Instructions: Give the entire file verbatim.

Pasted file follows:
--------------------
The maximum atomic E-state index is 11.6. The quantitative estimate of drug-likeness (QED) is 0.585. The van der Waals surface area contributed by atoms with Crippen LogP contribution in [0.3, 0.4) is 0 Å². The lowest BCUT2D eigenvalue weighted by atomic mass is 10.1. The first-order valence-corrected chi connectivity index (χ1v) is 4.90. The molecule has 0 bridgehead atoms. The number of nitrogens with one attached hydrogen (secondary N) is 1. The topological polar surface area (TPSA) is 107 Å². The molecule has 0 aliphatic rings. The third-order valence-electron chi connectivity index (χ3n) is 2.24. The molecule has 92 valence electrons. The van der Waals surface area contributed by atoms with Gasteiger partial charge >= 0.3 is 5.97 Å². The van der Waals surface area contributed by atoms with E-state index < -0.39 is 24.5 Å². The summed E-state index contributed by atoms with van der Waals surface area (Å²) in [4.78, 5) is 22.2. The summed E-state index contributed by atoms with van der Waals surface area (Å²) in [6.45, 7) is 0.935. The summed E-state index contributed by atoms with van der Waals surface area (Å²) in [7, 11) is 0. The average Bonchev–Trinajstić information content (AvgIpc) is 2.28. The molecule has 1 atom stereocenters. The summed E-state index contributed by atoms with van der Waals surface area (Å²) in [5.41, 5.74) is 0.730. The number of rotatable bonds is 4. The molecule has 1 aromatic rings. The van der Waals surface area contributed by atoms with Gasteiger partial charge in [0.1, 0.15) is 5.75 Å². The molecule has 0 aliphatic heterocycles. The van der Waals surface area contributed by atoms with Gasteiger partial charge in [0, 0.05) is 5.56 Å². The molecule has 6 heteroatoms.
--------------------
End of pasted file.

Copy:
The maximum atomic E-state index is 11.6. The quantitative estimate of drug-likeness (QED) is 0.585. The van der Waals surface area contributed by atoms with Crippen LogP contribution in [0.3, 0.4) is 0 Å². The lowest BCUT2D eigenvalue weighted by atomic mass is 10.1. The first-order valence-corrected chi connectivity index (χ1v) is 4.90. The molecule has 0 bridgehead atoms. The number of nitrogens with one attached hydrogen (secondary N) is 1. The topological polar surface area (TPSA) is 107 Å². The molecule has 0 aliphatic rings. The third-order valence-electron chi connectivity index (χ3n) is 2.24. The molecule has 92 valence electrons. The van der Waals surface area contributed by atoms with Gasteiger partial charge >= 0.3 is 5.97 Å². The van der Waals surface area contributed by atoms with E-state index < -0.39 is 24.5 Å². The summed E-state index contributed by atoms with van der Waals surface area (Å²) in [4.78, 5) is 22.2. The summed E-state index contributed by atoms with van der Waals surface area (Å²) in [6.45, 7) is 0.935. The summed E-state index contributed by atoms with van der Waals surface area (Å²) in [7, 11) is 0. The average Bonchev–Trinajstić information content (AvgIpc) is 2.28. The molecule has 1 atom stereocenters. The summed E-state index contributed by atoms with van der Waals surface area (Å²) in [5.41, 5.74) is 0.730. The number of rotatable bonds is 4. The molecule has 1 aromatic rings. The van der Waals surface area contributed by atoms with Gasteiger partial charge in [0.1, 0.15) is 5.75 Å². The molecule has 0 aliphatic heterocycles. The van der Waals surface area contributed by atoms with Gasteiger partial charge in [0, 0.05) is 5.56 Å². The molecule has 6 heteroatoms.